During spring, the cuckoo wrasse is a hyperactive lady killer. Even divers can be chased when this colourful fish is ready for gathering his harem.

When browsing through an encyclopedia of fishes in Norway, it is not the most colourful experience. They are mainly camouflage coloured according to their habitat. No rules without exception, and the wrasses are one of them. We find 6 different spices of wrasses in the Norwegian waters, and the male cuckoo wrasse (Labrus mixtus) is the king with his beautiful patterns of blue and orange.

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During winter time, the sea appears lifeless at first glance. The wrasses prefer deep waters and rest in cracks and caves to preserve their energy. When the temperature starts to rise in April, the wrasses move shallower and their activity level increases. The male cuckoo wrasse builds a nest and starts to gather his harem. The tactic is simple; chase all males away and chase all females towards the nest while wiggling his body to impress. Even divers will be confronted by this hyperactive fish. He quickly approaches and eyeball you. When he finds out that you are one ugly wrasse and represents no competition among the ladies, he continues with his tasks.

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Diver approaching the female cockoo wrasse

The male cuckoo wrasse change appearance when it is ready for mating. A bright spot appears on the top of his head, and the overall colours are stronger and brighter.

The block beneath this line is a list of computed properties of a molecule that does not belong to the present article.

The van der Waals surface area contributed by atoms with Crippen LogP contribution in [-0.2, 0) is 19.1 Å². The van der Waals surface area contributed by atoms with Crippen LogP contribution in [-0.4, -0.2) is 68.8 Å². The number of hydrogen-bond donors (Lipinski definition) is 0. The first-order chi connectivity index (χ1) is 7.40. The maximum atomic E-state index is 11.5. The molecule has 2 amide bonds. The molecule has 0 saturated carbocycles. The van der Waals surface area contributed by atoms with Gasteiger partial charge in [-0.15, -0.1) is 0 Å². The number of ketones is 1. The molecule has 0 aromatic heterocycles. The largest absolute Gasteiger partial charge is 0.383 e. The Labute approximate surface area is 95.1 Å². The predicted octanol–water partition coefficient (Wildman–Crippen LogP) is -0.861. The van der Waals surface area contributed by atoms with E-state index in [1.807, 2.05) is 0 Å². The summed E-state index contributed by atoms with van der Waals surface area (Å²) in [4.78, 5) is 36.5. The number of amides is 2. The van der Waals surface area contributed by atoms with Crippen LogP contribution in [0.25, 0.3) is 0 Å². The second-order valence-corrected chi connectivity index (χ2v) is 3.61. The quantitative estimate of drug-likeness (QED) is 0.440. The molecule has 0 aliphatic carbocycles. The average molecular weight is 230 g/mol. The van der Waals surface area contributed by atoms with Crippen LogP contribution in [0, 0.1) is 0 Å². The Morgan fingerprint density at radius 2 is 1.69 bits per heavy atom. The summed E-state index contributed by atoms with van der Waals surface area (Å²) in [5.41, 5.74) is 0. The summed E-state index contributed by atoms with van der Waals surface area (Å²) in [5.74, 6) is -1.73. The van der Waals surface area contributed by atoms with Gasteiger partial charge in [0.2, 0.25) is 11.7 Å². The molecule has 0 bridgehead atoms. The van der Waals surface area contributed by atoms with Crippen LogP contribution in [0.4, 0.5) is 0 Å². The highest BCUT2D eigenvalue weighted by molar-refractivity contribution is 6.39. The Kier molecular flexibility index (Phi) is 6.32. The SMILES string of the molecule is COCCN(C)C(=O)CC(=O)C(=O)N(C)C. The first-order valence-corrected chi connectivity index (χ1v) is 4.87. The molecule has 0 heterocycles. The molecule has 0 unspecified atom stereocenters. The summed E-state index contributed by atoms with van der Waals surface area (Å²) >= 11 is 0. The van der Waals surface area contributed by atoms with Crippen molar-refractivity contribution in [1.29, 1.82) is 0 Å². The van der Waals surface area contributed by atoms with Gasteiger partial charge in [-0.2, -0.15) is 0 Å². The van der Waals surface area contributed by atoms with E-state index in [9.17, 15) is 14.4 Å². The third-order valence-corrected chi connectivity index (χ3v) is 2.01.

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An interesting phenomenon is that the female cuckoo wrasse in red and black colours has the ability to change sex. The females in the harem is ranked in a hierarchy. If the male dies or disappear, the highest ranked female will transfer into a male and inherit the harem. The transition takes time and divers can encounter cuckoo wrasses with the head of male, and the tail of a female.

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Make sure to be diving during spring time to encounter all the wrasse action. The cuckoo wrasse can be found as far south as Senegal in Africa and further north in Europe, including the Mediterranean. In Scandinavia it can be found from the west coast of Sweden and north until Trøndelag in Norway.